REGULAR rail freight services between South Africa and Uganda were launched in mid-December by Tanzania-based Trans Africa Railway Corp. Running from Gauteng province to Kampala, the service is expected to handle 80000 tonnes in the first year. End-to-end time by rail and train ferry across Lake Victoria is 14 days, less than half that required for coastal shipping via Mombasa.

The start-up followed the granting of a 20-year concession to run on Tanzania Railways Corp tracks; TARC will pay a tonne-km tariff which could total R100m over five years. TARC is 48% owned by SA Infrastructure Fund. Other shareholders include Comazar, in which Transnet has a 66% stake.

Key to the north-south corridor is a R20m transshipment terminal at Kidatu, connecting the 1067mm gauge Tazara corridor with the 1000mm gauge TRC network. This was built by Transnet subsidiary Protekon, and uses reach-stackers to transfer a trainload in a few hours.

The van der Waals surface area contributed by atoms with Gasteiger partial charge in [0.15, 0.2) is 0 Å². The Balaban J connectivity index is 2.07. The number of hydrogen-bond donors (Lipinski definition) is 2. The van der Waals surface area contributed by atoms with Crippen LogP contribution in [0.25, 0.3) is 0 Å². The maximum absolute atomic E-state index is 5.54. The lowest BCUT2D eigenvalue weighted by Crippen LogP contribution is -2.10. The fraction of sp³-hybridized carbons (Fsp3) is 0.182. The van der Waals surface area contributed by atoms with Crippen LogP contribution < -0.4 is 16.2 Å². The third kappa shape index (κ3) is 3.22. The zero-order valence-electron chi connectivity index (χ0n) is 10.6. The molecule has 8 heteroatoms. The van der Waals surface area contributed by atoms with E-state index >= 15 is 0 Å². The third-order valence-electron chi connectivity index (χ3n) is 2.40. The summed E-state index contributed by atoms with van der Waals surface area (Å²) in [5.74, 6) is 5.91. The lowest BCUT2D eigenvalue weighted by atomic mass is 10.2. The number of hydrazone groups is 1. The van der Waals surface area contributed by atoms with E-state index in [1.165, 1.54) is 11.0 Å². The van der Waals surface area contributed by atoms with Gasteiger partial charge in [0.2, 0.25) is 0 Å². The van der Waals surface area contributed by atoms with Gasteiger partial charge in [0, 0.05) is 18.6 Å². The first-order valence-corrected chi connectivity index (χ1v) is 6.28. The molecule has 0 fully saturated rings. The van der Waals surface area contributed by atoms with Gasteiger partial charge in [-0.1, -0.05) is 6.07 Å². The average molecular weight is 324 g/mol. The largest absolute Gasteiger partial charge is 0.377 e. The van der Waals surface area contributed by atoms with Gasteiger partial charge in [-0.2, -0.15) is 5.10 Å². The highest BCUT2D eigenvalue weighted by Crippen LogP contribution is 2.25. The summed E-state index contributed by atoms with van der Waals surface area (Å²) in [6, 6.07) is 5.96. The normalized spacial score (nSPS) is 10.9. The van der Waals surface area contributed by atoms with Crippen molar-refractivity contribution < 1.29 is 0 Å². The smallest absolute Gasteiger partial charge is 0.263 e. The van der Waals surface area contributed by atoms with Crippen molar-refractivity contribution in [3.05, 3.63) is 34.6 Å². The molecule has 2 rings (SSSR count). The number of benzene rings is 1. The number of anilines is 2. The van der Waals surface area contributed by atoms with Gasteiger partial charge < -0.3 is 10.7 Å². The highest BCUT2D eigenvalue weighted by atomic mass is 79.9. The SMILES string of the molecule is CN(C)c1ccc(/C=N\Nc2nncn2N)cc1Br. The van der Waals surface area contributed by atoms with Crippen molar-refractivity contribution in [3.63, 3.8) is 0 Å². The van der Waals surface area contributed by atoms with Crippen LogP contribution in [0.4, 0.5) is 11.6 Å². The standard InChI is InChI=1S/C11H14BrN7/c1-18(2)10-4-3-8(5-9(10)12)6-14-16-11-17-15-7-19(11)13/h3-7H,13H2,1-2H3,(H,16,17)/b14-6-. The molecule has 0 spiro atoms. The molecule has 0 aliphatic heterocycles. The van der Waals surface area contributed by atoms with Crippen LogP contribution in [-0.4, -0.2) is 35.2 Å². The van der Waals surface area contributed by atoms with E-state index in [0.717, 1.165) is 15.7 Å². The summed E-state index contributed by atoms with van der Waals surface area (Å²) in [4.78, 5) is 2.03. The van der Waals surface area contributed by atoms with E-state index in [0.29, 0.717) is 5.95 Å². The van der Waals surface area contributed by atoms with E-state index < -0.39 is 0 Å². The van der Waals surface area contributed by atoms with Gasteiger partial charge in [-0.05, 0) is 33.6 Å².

Trans Africa Uganda plans to open a R32m inland port at Namvanwe, 5 km from Kampala. It is negotiating open access on Uganda Railways to reactivate the Kampala - Kasese line at a cost of R9m to reach a railhead for Rwanda, Burundi and the Democratic Republic of Congo. TARC is also looking to expand into Kenya, to serve Mombasa.

TARC has converted three ex-Spoornet Class 35 diesel locos and 200 wagons to metre gauge, easing a capacity crisis caused by the state of the TRC fleet. The company hopes to haul 250000 tonnes of domestic traffic in Tanzania, and has clinched a five-year contract with Tanga Cement Company to move 150000 tonnes a year to destinations on the line to Kigoma.

Key facts

20-year access in Tanzania

Private consortium has South African backing

80 000 tonnes a year of through traffic